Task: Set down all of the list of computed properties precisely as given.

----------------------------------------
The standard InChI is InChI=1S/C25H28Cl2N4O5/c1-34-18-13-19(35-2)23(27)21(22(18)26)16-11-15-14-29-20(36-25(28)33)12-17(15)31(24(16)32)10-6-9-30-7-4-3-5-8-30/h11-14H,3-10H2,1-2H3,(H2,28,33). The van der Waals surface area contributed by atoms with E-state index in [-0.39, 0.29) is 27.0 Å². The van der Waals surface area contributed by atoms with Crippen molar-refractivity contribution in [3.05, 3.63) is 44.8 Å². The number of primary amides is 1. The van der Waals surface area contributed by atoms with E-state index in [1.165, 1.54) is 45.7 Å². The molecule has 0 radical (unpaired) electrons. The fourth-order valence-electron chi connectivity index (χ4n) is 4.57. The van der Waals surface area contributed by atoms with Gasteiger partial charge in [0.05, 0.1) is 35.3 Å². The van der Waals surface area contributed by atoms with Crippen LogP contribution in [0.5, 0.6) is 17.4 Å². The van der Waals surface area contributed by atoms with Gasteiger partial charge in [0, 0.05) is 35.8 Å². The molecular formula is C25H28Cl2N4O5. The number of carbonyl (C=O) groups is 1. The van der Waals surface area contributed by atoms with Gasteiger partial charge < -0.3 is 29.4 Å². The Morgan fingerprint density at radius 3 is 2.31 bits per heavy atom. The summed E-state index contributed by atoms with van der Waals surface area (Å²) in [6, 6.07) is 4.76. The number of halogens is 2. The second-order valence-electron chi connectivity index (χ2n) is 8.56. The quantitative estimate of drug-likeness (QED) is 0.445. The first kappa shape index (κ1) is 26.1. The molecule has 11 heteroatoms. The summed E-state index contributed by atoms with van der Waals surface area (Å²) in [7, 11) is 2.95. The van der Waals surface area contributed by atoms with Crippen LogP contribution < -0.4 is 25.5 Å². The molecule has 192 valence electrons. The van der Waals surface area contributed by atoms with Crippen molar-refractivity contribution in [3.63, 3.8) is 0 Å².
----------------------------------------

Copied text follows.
The standard InChI is InChI=1S/C25H28Cl2N4O5/c1-34-18-13-19(35-2)23(27)21(22(18)26)16-11-15-14-29-20(36-25(28)33)12-17(15)31(24(16)32)10-6-9-30-7-4-3-5-8-30/h11-14H,3-10H2,1-2H3,(H2,28,33). The van der Waals surface area contributed by atoms with E-state index in [-0.39, 0.29) is 27.0 Å². The van der Waals surface area contributed by atoms with Crippen molar-refractivity contribution in [3.05, 3.63) is 44.8 Å². The number of primary amides is 1. The van der Waals surface area contributed by atoms with E-state index in [1.165, 1.54) is 45.7 Å². The molecule has 0 radical (unpaired) electrons. The fourth-order valence-electron chi connectivity index (χ4n) is 4.57. The van der Waals surface area contributed by atoms with Gasteiger partial charge in [0.05, 0.1) is 35.3 Å². The van der Waals surface area contributed by atoms with Crippen LogP contribution in [0.5, 0.6) is 17.4 Å². The van der Waals surface area contributed by atoms with Gasteiger partial charge in [0, 0.05) is 35.8 Å². The molecular formula is C25H28Cl2N4O5. The number of carbonyl (C=O) groups is 1. The van der Waals surface area contributed by atoms with Gasteiger partial charge < -0.3 is 29.4 Å². The Morgan fingerprint density at radius 3 is 2.31 bits per heavy atom. The summed E-state index contributed by atoms with van der Waals surface area (Å²) in [6, 6.07) is 4.76. The number of halogens is 2. The second-order valence-electron chi connectivity index (χ2n) is 8.56. The quantitative estimate of drug-likeness (QED) is 0.445. The first kappa shape index (κ1) is 26.1. The molecule has 11 heteroatoms. The summed E-state index contributed by atoms with van der Waals surface area (Å²) in [7, 11) is 2.95. The van der Waals surface area contributed by atoms with Crippen LogP contribution < -0.4 is 25.5 Å². The molecule has 192 valence electrons. The van der Waals surface area contributed by atoms with Crippen molar-refractivity contribution in [3.63, 3.8) is 0 Å².